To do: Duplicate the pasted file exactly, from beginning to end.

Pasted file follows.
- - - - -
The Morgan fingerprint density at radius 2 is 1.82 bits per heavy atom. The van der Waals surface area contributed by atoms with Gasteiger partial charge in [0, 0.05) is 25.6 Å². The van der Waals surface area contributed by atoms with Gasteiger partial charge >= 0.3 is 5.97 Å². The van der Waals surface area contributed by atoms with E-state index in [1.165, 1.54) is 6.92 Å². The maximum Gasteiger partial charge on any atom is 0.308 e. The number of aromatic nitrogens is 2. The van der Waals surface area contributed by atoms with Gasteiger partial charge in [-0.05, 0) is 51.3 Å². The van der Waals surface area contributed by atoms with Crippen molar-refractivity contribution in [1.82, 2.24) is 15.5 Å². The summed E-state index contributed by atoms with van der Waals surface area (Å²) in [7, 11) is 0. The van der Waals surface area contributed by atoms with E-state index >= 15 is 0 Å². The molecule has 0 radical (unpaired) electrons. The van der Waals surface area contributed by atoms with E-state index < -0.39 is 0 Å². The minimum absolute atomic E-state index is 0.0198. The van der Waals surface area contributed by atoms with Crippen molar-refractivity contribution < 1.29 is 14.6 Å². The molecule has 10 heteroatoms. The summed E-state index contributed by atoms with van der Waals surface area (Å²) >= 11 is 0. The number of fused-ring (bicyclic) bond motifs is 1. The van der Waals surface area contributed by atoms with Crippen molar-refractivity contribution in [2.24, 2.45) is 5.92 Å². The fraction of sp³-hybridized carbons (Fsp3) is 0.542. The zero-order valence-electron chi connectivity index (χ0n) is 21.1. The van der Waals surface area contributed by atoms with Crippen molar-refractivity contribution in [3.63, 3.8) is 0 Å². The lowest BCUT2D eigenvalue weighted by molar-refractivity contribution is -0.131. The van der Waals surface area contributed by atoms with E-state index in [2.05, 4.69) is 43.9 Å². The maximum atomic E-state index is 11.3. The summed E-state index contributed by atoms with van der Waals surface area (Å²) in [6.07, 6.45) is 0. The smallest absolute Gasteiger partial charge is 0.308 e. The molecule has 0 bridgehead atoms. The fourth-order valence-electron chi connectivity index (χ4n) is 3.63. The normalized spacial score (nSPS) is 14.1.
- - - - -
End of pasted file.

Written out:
The Morgan fingerprint density at radius 2 is 1.82 bits per heavy atom. The van der Waals surface area contributed by atoms with Gasteiger partial charge in [0, 0.05) is 25.6 Å². The van der Waals surface area contributed by atoms with Gasteiger partial charge >= 0.3 is 5.97 Å². The van der Waals surface area contributed by atoms with E-state index in [1.165, 1.54) is 6.92 Å². The maximum Gasteiger partial charge on any atom is 0.308 e. The number of aromatic nitrogens is 2. The van der Waals surface area contributed by atoms with Gasteiger partial charge in [-0.05, 0) is 51.3 Å². The van der Waals surface area contributed by atoms with Crippen molar-refractivity contribution in [1.82, 2.24) is 15.5 Å². The summed E-state index contributed by atoms with van der Waals surface area (Å²) in [7, 11) is 0. The van der Waals surface area contributed by atoms with E-state index >= 15 is 0 Å². The molecule has 0 radical (unpaired) electrons. The van der Waals surface area contributed by atoms with E-state index < -0.39 is 0 Å². The minimum absolute atomic E-state index is 0.0198. The van der Waals surface area contributed by atoms with Crippen molar-refractivity contribution < 1.29 is 14.6 Å². The molecule has 10 heteroatoms. The summed E-state index contributed by atoms with van der Waals surface area (Å²) >= 11 is 0. The number of fused-ring (bicyclic) bond motifs is 1. The van der Waals surface area contributed by atoms with Crippen molar-refractivity contribution in [2.24, 2.45) is 5.92 Å². The fraction of sp³-hybridized carbons (Fsp3) is 0.542. The zero-order valence-electron chi connectivity index (χ0n) is 21.1. The van der Waals surface area contributed by atoms with Crippen molar-refractivity contribution in [3.63, 3.8) is 0 Å². The lowest BCUT2D eigenvalue weighted by molar-refractivity contribution is -0.131. The van der Waals surface area contributed by atoms with E-state index in [2.05, 4.69) is 43.9 Å². The maximum atomic E-state index is 11.3. The summed E-state index contributed by atoms with van der Waals surface area (Å²) in [6.07, 6.45) is 0. The smallest absolute Gasteiger partial charge is 0.308 e. The molecule has 0 bridgehead atoms. The fourth-order valence-electron chi connectivity index (χ4n) is 3.63. The normalized spacial score (nSPS) is 14.1.